Sept. 3, 2020

NBAA Safety Committee Chairman Tom Huff headlined a recent web discussion hosted by Wyvern Ltd. about flight data monitoring (FDM) systems increasingly utilized by both OEMs and business aviation flight departments to provide insights into the performance of both business aircraft and their flight crews.

To highlight this role, Huff’s presentation centered around the investigation of the May 2014 downing of a Gulfstream G-IV at Laurence G. Hanscom Field (BED) in Bedford, MA, in which the NTSB determined the rudder gust lock was engaged, preventing a successful takeoff.

While that accident, its cause and contributing factors as determined by the NTSB are familiar to many in the industry, Huff noted it was the manufacturer’s FDM program that revealed the crew had neglected to perform complete flight control checks prior to departure in 98% of the aircraft’s previous 175 flights.

“Frankly, that [finding] changed the complexion of this investigation entirely,” said Huff, who also serves as Aviation Safety Officer for Gulfstream, in the Sept. 2 presentation. “As opposed to a one-off, “Black Swan” type of event, now we were talking about a habitual non-compliance event.”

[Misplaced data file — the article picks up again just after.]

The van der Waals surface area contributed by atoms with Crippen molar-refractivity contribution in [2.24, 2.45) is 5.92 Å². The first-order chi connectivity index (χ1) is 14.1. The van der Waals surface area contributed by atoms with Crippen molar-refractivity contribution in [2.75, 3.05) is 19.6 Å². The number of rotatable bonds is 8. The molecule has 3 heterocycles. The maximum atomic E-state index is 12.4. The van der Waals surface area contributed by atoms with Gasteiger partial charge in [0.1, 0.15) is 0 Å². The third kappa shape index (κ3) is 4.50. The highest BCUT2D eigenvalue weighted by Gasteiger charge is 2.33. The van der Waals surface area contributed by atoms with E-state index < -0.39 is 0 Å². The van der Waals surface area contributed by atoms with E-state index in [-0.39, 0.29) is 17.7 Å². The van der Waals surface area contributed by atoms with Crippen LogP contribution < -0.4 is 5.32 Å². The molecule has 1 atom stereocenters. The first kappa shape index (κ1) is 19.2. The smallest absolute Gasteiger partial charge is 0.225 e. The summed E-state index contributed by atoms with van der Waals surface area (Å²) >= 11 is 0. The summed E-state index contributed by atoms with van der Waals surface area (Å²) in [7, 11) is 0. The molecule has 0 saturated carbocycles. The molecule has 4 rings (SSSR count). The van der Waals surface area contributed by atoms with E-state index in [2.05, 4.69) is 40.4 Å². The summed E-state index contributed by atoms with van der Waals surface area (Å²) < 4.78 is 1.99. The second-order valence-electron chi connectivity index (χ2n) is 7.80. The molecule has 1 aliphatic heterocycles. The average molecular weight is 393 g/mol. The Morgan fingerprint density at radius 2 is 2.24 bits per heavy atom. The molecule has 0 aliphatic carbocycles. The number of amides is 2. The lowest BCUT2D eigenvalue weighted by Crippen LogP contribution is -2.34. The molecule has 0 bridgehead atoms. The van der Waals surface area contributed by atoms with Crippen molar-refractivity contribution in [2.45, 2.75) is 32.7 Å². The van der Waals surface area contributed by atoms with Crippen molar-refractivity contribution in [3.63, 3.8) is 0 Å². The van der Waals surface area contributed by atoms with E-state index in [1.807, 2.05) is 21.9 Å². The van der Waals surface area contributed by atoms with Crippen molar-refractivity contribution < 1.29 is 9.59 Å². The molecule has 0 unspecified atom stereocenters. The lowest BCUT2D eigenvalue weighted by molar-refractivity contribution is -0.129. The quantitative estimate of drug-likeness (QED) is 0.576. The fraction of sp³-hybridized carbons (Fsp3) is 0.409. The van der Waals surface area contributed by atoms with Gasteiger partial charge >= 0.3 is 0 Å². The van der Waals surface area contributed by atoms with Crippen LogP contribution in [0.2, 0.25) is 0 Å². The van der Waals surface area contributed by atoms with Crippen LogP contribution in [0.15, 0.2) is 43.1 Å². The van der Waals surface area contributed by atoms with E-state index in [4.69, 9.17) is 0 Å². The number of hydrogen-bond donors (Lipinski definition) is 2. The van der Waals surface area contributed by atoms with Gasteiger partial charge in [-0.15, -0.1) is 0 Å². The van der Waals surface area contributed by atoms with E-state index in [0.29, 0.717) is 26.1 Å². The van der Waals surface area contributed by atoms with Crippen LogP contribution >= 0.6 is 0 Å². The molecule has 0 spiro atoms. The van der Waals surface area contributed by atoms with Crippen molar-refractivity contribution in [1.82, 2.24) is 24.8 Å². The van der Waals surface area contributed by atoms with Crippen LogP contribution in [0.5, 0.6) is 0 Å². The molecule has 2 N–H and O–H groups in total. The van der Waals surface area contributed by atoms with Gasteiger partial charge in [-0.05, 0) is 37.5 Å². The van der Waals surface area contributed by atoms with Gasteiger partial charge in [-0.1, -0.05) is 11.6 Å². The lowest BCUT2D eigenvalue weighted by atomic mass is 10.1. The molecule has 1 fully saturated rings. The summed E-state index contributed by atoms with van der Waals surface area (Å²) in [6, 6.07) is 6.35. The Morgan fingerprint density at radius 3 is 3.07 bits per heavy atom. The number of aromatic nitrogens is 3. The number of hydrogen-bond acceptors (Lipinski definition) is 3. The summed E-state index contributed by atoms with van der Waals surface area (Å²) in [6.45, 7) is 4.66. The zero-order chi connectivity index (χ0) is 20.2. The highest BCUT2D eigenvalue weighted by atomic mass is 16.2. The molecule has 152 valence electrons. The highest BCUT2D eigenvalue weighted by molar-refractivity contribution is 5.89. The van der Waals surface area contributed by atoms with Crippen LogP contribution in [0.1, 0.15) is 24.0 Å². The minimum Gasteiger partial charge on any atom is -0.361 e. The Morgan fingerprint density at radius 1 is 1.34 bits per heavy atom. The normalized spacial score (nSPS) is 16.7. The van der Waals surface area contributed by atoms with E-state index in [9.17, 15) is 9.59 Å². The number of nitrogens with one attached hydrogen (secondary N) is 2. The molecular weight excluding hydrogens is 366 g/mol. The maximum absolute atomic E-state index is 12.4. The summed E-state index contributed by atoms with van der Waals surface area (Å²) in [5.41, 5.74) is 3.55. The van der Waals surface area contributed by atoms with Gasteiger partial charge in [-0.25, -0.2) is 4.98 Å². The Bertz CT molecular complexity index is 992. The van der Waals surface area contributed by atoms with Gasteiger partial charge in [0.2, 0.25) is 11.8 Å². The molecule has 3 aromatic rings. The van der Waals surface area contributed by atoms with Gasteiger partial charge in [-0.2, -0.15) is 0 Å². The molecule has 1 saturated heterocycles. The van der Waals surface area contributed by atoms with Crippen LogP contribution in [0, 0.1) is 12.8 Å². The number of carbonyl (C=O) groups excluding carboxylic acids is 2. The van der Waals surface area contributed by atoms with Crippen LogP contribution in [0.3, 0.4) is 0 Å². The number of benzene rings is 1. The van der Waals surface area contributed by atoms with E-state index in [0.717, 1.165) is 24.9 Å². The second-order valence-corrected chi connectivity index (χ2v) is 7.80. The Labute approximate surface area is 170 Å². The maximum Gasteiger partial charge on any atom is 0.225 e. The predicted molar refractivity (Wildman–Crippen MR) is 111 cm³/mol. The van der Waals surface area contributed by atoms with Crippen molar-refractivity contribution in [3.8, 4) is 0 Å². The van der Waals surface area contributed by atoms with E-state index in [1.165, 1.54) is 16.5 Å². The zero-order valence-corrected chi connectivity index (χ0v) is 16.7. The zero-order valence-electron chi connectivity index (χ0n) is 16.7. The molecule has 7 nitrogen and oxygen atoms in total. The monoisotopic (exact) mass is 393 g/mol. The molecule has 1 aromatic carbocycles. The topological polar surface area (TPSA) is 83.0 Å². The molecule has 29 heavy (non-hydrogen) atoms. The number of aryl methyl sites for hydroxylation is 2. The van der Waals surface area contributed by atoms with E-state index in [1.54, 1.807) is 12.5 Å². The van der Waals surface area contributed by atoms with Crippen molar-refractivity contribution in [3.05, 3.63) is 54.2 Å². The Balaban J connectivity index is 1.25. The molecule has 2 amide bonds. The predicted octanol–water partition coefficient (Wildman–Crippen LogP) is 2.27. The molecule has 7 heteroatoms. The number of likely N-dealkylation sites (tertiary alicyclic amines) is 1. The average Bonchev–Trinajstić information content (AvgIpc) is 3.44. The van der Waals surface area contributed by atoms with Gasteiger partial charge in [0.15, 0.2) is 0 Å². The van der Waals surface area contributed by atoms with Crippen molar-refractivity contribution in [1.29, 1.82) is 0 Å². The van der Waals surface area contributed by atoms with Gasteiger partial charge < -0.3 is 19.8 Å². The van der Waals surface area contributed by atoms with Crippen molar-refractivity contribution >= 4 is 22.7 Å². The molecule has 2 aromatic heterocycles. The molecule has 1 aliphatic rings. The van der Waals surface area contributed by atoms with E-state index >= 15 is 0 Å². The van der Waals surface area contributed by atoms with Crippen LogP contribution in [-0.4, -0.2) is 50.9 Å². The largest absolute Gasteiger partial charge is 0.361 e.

View the Wyvern Webinar, “The Power of Flight Data Monitoring.”

In addition to OEM flight data management programs, other FDM resources may include company flight operational quality assurance programs and participation in the FAA’s Aviation Safety Information Analysis and Sharing service, in which operators are able to submit data anonymously.

Even with such protections in place, Huff acknowledged the “tightrope” that exists between the deliberately non-punitive nature of such programs with their inherent role in determining compliance with safety procedures.

“If not properly handled in a just culture sort of way, some of this data is obviously revealing issues with certain aviators,” added webinar host Andrew Day, senior director for quality and education at Wyvern. “That could be construed as a way to punitively react. Who’s looking at your data and what is it telling you?”

Despite such concerns, the lessons that data can offer even to experienced flight crews cannot be dismissed. “It’s heartbreaking to hear things said about [the Bedford accident] crew,” Huff said. “Obviously, they were very experienced … [but] I think if we’re all honest with each other, we’ve also missed steps on checklists.”